When the barbarians arrive
lay out the dead, but do not mourn them overmuch.
a mild sentimentality is proper. nostalgia will be expected on demand.
cremate: conserve land, regret no secrets. prepare ashes for those with cameras.
hide your best furniture. tear down monuments. first to go are statues with arms outstretched in victory, and then anything with lions.
it is safer to consort with loss, to know the ground yet suggest no mysteries. purport illiteracy.
have at hand servants good with numbers. err in their favour between schemes. keep all receipts
out of sight. as soon as is proper, embrace their laws and decline all credit for your own.
confound their historians. give up the wrong recipe for ketupat, for otak.
lay claim to the tongue of roots, the provenance of trees. when the chiku blooms, tell them it is linden. when linden, tell them it is ginko.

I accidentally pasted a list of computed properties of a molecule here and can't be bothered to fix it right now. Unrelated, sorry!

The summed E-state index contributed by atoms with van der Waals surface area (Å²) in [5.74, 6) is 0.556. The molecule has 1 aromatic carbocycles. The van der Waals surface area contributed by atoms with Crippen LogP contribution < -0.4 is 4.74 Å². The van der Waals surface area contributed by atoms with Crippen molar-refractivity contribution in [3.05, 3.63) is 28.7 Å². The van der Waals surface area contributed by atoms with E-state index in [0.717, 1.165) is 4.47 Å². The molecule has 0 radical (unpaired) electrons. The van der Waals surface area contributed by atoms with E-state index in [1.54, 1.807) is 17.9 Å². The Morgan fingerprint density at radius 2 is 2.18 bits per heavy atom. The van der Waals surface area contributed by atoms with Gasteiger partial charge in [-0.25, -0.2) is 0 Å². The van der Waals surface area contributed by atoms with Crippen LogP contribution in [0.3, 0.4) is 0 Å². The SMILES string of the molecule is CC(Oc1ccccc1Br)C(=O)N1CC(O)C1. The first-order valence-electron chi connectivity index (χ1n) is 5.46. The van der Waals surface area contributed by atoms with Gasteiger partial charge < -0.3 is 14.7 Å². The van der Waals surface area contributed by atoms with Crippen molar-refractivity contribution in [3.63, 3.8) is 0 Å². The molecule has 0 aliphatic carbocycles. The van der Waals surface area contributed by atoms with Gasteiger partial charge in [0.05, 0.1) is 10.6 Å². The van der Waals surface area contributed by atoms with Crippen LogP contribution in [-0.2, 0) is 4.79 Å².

recommend laxatives as love potions. attribute pain to the passage of hard feelings. there will be a surge
of interest in soothsaying. do not tell them how it will end, or when. progress, while difficult, is always being made.
on no account acknowledge what your folktales imply.
never deal in the dark unless you can see the whites of their eyes. when they speak of god
bow your head to veil piety, shame, laughter, or indifference.
dress your children like their long-dead elders. marry your daughters to them.
soon you will attend the same funerals.
By Alvin Pang
Arc Publications (2012)